Proponents of this type of reactor claim that this design is intrinsically safe and that there is no possibility of catastrophic nuclear accidents or fire; even if all helium coolants were lost, the temperature would never rise above 1,500°C (well below the 3,000°C needed to melt the uranium). Furthermore, the silicon carbide and graphite coating holds up better than the zirconium-alloy jackets of conventional fuel rods. So even in the worst case scenario where all cooling water has stopped, all contaminations stay within the pebbles walls and reactor automatically shuts off. The opponents agree that, although the reactor is inherently safer than the current water reactors, it may still pose a danger similar to the Chernobyl nuclear accident (to be discussed later in this chapter). A crack in the reactor could allow air into the reactor core and cause the graphite to burn.

No commercial reactors of this type are operating anywhere yet. China operates an experimental PBMR with a larger 200 MWe “demonstration” reactor planned. South Africa is planning to construct several commercial plants to eventually produce 4,000 - 5,000 MWe of electric power, but because of substantial financial risks, its fate is uncertain (4). No PBMR is operating in the United States.

Retiring of Nuclear Reactor

Nuclear reactors are usually designed to last about 40 years, after which embrittlement and corrosion of the reactor vessels could pose a danger. By the year 2033, all 103 nuclear reactors currently operating in the United States will have reached the end of their original 40-year license period and must be shut down or must be upgraded for new licenses (5). Nuclear reactors cannot be simply shut down and demolished as most non-nuclear facilities are. The building, equipment, and the leftover fuel are radioactive and will continue to generate heat and emit radiation long after the reactor has stopped operation. Most often following the reactor close down, the plant enters a storage mode during which it is basically left alone but guarded for many years or decades to allow the intense short-lived radioactive material to decay and become less active. Another approach is to entomb the reactor under heavy protective layers of lead and concrete and leave it there until they are permanently disposed. The final phase of retirement is the dismantling or decommissioning of the plant by tearing it up using special robots and moving and storing its critical parts in a permanent storage site. Nuclear waste disposal will be discussed in nuclear radiation in more detail.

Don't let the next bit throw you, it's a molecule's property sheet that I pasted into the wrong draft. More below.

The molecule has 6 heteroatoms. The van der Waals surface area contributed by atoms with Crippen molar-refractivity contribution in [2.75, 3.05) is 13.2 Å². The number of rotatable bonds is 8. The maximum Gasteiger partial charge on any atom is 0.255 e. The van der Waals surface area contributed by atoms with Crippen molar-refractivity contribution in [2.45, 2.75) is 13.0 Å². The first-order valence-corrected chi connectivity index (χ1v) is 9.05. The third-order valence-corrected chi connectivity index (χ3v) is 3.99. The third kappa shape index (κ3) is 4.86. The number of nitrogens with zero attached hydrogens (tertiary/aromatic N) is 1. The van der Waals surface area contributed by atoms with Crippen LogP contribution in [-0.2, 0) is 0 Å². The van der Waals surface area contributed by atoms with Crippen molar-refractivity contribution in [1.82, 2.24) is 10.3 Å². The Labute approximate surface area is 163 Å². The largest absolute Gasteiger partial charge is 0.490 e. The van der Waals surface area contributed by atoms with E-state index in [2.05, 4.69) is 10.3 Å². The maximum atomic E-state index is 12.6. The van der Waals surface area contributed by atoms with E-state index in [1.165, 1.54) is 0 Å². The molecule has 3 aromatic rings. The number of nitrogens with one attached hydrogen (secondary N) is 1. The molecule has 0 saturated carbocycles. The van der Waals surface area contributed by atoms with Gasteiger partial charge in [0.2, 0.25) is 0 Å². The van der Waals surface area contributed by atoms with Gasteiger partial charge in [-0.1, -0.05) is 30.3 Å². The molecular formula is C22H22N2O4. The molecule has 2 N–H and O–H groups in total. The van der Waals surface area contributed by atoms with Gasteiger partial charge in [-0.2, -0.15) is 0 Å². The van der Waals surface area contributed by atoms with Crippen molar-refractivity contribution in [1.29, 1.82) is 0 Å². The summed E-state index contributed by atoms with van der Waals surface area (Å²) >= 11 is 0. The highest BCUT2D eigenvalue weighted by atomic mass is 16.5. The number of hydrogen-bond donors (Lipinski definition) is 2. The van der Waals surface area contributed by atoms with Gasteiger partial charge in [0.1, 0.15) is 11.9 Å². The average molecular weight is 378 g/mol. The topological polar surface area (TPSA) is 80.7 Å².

Reactor Safety

One of the most frightening aspects of nuclear power is the possibility of something going wrong with disastrous consequences. In one scenario, a malfunction of the control rods or a loss of coolant results in a “runaway” reaction and an uncontrolled release of energy that melts the fuel rods and causes them to fuse. The fused rods would then burn through the reactor vessel and the containment floor. Such a meltdown would cause leakage of dangerous radioactive materials into the environment. Two of the most famous (or infamous) nuclear accidents occurred at the Three Mile Island (TMI) reactor no. 2 in the United States and the Chernobyl reactor no. 4 in Ukraine.

Three Mile Island

Figure 6 Three Mile Island Nuclear Power Plant Photo Courtesy: Nuclear Regulatory Commission.
Figure 6 Three Mile Island Nuclear Power Plant Photo Courtesy: Nuclear Regulatory Commission.

Although various safety features make serious nuclear accidents unlikely, an accident did occur on March 28, 1979 at the Three Mile Island Nuclear Power Station near Harrisburg, Pennsylvania (Figure 6). The incident was triggered by a sudden pressure drop in the core because a relief valve failed to close. Failing to notice the valve malfunction, operators turned off the emergency cooling pumps that went into operation automatically when the water started draining. This and a number of additional operator errors eventually led to the loss of some coolant, which ultimately resulted in severe core damage and the release of large volume of fission products into the containment structure. The reactor suffered a partial meltdown of the uranium fuel rods. To prevent overpressure, some of the radioactive gases was vented out. Fortunately, majority of the radioactive release stayed within the containment, and very little radiation escaped outside the reactor. Although human exposure to radiation was relatively minor, the economic cost and the psychological stress on the public was significant.